Hugosum’s “tea making experience tour” enables visitors to pick some Taiwan Tea No. 18, known as “Jade Black,” or perhaps some Assam tea tips from an old bush, and roll the tea with their own hands. You roll and twist it, break up any lumps, and then turn it over to the estate’s tea processors for fermentation and roasting. The experience shows you just how complicated the tea making process is, and also provides you with a tin of tea that includes some you made yourself.
Teas can be sampled and tasted the way you would fine wines. At Hugosum, you can steep five grams of Taiwan Tea No. 21, known as “Rose Quartz Black,” in 180 cc of hot water to create a brilliant red brew with hints of fruit and honey; or enjoy the cinnamon and mint fragrance, clear red color, and richly layered flavors of Taiwan’s world-renowned Jade Black. You can even sample ice creams and cakes made with finely ground Jade Black.
Experience and marketing
Denise Shih, Hugosum’s general manager, stands next to a 60-year-old Assam tea bush. A Sun Moon Lake native who was one of the key drivers behind the upscaling of the area’s black tea industry and turning tea processors into tea estates, Shih recalls the industry struggling with poor sales when she returned home in 2005.
The decline was related to a larger decline in Taiwan’s black tea industry as a whole. Her father, Shi Chaoxing, who was a master tea maker and later the manager at Taiwan Tea Corporation’s Mochiki Tea Factory, lived through the industry’s highs and lows.
“Taiwanese didn’t drink black tea in my father’s day. It was an export product. At the local industry’s peak, the Sun Moon Lake area had roughly 1,700 hectares in cultivation. But when I got into the business, Taiwanese black tea exports were at a low ebb. According to official figures, Yuchi Township was down to just 100 hectares of black tea.”
When 1999’s Jiji Earthquake badly damaged the Sun Moon Lake area, the Small and Medium Enterprise Administration of the Ministry of Economic Affairs and Yuchi Township’s mayor worked hard to prop up the black tea industry and turn it into a local specialty industry. Meanwhile, the Tea Research and Extension Station introduced the “Taiwanese style” Taiwan Teas Nos. 18, 21, and 23, providing new flavors of black tea. With local growers also moving to hand picking of flushes, Sun Moon Lake tea had the opportunity to transform from a mass-market commercial product to a high-end tea.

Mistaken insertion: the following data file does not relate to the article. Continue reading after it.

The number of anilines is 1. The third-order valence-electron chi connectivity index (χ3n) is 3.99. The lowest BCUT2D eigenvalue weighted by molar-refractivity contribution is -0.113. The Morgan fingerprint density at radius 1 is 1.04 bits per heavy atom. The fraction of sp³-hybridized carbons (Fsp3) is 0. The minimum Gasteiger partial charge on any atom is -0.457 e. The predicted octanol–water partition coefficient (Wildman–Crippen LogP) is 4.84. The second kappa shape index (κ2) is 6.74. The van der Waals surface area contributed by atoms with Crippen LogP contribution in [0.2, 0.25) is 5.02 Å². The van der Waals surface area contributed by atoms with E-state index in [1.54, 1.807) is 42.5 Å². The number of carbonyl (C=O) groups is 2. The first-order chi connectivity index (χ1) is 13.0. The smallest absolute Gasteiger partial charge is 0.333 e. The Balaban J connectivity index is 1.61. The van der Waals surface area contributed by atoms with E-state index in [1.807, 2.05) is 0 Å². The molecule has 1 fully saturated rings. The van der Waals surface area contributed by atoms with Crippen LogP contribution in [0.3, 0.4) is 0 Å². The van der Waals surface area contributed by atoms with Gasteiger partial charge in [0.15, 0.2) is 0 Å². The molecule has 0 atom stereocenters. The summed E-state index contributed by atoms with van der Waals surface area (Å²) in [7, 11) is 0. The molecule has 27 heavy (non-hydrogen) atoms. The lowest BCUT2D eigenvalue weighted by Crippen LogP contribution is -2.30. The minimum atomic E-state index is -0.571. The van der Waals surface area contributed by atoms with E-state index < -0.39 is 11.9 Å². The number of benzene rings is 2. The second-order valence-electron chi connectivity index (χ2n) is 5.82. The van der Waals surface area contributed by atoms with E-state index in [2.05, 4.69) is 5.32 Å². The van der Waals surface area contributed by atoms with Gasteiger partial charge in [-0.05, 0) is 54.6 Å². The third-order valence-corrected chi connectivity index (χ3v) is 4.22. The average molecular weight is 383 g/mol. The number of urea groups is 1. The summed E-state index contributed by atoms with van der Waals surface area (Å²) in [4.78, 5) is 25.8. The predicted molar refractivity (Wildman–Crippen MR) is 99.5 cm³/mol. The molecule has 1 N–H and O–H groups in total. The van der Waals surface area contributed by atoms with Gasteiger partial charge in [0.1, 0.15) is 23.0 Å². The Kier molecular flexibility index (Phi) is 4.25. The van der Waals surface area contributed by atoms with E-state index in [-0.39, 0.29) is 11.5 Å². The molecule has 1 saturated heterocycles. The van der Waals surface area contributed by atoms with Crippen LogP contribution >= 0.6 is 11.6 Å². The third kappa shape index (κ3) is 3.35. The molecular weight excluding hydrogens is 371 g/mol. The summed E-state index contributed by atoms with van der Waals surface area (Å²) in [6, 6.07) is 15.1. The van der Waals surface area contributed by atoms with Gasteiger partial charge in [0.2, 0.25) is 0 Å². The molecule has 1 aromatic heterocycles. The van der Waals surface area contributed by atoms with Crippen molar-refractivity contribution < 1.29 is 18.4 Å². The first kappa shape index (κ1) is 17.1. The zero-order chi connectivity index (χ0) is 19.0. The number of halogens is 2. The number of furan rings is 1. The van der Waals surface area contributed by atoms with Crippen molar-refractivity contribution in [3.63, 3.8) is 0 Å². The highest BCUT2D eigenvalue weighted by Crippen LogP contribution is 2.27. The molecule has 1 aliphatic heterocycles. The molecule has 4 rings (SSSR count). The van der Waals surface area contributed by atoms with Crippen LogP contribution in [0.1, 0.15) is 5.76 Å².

A grateful Denise Shih says, “We jumped on the bandwagon, using it to revamp and upgrade our products.” With Sun Moon Lake’s recovery from the earthquake, Yuchi Township’s land in black tea cultivation has grown to between 600 and 700 hectares.
Light up Taiwan cha!
Shih does an outstanding job marketing Hugosum. She has not only obtained two certifications for its products, but has also used fine teas, the tea estate experience, and promotions to introduce young people and others unfamiliar with tea drinking to the world of tea. On sampling Sun Moon Lake black tea, even visitors from abroad have been heard to exclaim about its quality and ask how they can purchase it in their own homelands.
Hugosum responded to this enthusiasm by making its Sun Moon Lake black teas available on global ecommerce platforms such as Amazon and eBay in 2018. “We have customers from all over the world, and even send packages to Russia,” says Shih.
Alishan Win and Hugosum have consistently been among the 28 tea estates included on the Council of Agriculture’s “Light Up Taiwan Cha” list from 2014 to 2018. A visit to any of these 28 estates, which span the length of Taiwan, offers travelers a chance to take in the jade-green mountain tea plantations and enjoy a deeply cultural journey.
Cheng Yung-ching, head of the Grains and Specialty Section at the Council of Agriculture, says that while Taiwan’s small farmers are adept at growing and producing tea, they generally aren’t very good at marketing. The idea behind Light Up Taiwan Cha is to help farmers further develop their tea processing skills, while also helping them cultivate their packaging and marketing skills with the goal of increasing the industry’s value-added by integrating services and tourism into their tea growing and processing businesses. He sees tea estates as potential intermediaries between the art of tea and its manufacture, and suggests that they can pave the way for other tourism-related businesses in their areas, bringing still greater diversity to the tea industry and to tea culture.